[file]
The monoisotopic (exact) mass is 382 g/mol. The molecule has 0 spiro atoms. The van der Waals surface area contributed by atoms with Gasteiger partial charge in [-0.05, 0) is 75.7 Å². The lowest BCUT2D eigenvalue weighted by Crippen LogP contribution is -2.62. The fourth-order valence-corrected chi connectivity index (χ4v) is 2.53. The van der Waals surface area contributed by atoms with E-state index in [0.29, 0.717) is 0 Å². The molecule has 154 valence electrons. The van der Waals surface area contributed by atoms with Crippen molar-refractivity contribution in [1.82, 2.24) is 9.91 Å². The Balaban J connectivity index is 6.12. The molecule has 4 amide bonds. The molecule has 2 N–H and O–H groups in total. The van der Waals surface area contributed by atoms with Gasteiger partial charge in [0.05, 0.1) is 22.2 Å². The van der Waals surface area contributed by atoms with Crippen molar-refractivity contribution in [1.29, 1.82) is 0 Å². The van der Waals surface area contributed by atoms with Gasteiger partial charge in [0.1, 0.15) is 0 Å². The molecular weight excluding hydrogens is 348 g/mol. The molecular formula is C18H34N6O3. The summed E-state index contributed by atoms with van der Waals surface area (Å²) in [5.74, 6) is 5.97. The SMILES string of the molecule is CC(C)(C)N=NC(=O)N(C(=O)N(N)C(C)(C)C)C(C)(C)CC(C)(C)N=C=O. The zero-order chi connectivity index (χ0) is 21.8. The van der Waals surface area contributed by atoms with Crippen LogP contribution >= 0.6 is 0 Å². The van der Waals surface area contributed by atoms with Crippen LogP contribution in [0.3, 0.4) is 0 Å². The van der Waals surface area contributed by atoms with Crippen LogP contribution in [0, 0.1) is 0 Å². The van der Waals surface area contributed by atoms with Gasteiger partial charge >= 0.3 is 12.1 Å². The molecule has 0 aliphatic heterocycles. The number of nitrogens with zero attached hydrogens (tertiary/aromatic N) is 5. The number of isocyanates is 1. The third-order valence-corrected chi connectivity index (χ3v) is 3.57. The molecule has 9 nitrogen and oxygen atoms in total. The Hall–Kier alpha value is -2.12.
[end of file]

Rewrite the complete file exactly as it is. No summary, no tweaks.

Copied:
The monoisotopic (exact) mass is 382 g/mol. The molecule has 0 spiro atoms. The van der Waals surface area contributed by atoms with Gasteiger partial charge in [-0.05, 0) is 75.7 Å². The lowest BCUT2D eigenvalue weighted by Crippen LogP contribution is -2.62. The fourth-order valence-corrected chi connectivity index (χ4v) is 2.53. The van der Waals surface area contributed by atoms with E-state index in [0.29, 0.717) is 0 Å². The molecule has 154 valence electrons. The van der Waals surface area contributed by atoms with Crippen molar-refractivity contribution in [1.82, 2.24) is 9.91 Å². The Balaban J connectivity index is 6.12. The molecule has 4 amide bonds. The molecule has 2 N–H and O–H groups in total. The van der Waals surface area contributed by atoms with Gasteiger partial charge in [0.05, 0.1) is 22.2 Å². The van der Waals surface area contributed by atoms with Crippen molar-refractivity contribution in [1.29, 1.82) is 0 Å². The van der Waals surface area contributed by atoms with Gasteiger partial charge in [0.1, 0.15) is 0 Å². The molecular weight excluding hydrogens is 348 g/mol. The molecular formula is C18H34N6O3. The summed E-state index contributed by atoms with van der Waals surface area (Å²) in [5.74, 6) is 5.97. The SMILES string of the molecule is CC(C)(C)N=NC(=O)N(C(=O)N(N)C(C)(C)C)C(C)(C)CC(C)(C)N=C=O. The zero-order chi connectivity index (χ0) is 21.8. The van der Waals surface area contributed by atoms with Crippen LogP contribution >= 0.6 is 0 Å². The van der Waals surface area contributed by atoms with Crippen LogP contribution in [0.3, 0.4) is 0 Å². The van der Waals surface area contributed by atoms with Crippen LogP contribution in [0, 0.1) is 0 Å². The van der Waals surface area contributed by atoms with Gasteiger partial charge >= 0.3 is 12.1 Å². The molecule has 0 aliphatic heterocycles. The number of nitrogens with zero attached hydrogens (tertiary/aromatic N) is 5. The number of isocyanates is 1. The third-order valence-corrected chi connectivity index (χ3v) is 3.57. The molecule has 9 nitrogen and oxygen atoms in total. The Hall–Kier alpha value is -2.12.